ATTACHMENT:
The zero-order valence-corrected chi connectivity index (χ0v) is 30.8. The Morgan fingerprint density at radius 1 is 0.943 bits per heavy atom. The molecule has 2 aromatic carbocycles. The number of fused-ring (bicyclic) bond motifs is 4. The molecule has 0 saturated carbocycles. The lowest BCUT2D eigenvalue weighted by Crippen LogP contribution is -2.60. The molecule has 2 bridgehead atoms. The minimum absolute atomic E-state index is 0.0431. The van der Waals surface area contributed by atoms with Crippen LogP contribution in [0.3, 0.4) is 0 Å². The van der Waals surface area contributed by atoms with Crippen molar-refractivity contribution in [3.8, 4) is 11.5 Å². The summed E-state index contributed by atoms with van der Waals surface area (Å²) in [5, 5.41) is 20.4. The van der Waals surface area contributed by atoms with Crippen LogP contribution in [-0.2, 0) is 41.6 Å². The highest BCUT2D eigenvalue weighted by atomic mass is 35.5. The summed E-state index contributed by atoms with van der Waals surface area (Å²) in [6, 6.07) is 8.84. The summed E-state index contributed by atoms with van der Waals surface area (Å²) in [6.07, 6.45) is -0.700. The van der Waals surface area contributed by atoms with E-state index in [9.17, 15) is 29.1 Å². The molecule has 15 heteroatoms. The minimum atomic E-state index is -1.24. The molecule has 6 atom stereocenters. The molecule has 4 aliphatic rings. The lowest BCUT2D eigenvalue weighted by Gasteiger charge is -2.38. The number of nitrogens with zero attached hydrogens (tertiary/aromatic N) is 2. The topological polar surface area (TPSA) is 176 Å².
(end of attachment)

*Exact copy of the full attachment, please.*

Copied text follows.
The zero-order valence-corrected chi connectivity index (χ0v) is 30.8. The Morgan fingerprint density at radius 1 is 0.943 bits per heavy atom. The molecule has 2 aromatic carbocycles. The number of fused-ring (bicyclic) bond motifs is 4. The molecule has 0 saturated carbocycles. The lowest BCUT2D eigenvalue weighted by Crippen LogP contribution is -2.60. The molecule has 2 bridgehead atoms. The minimum absolute atomic E-state index is 0.0431. The van der Waals surface area contributed by atoms with Crippen LogP contribution in [0.3, 0.4) is 0 Å². The van der Waals surface area contributed by atoms with Crippen molar-refractivity contribution in [3.8, 4) is 11.5 Å². The summed E-state index contributed by atoms with van der Waals surface area (Å²) in [5, 5.41) is 20.4. The van der Waals surface area contributed by atoms with Crippen LogP contribution in [-0.2, 0) is 41.6 Å². The highest BCUT2D eigenvalue weighted by atomic mass is 35.5. The summed E-state index contributed by atoms with van der Waals surface area (Å²) in [6, 6.07) is 8.84. The summed E-state index contributed by atoms with van der Waals surface area (Å²) in [6.07, 6.45) is -0.700. The van der Waals surface area contributed by atoms with E-state index in [9.17, 15) is 29.1 Å². The molecule has 15 heteroatoms. The minimum atomic E-state index is -1.24. The molecule has 6 atom stereocenters. The molecule has 4 aliphatic rings. The lowest BCUT2D eigenvalue weighted by Gasteiger charge is -2.38. The number of nitrogens with zero attached hydrogens (tertiary/aromatic N) is 2. The topological polar surface area (TPSA) is 176 Å².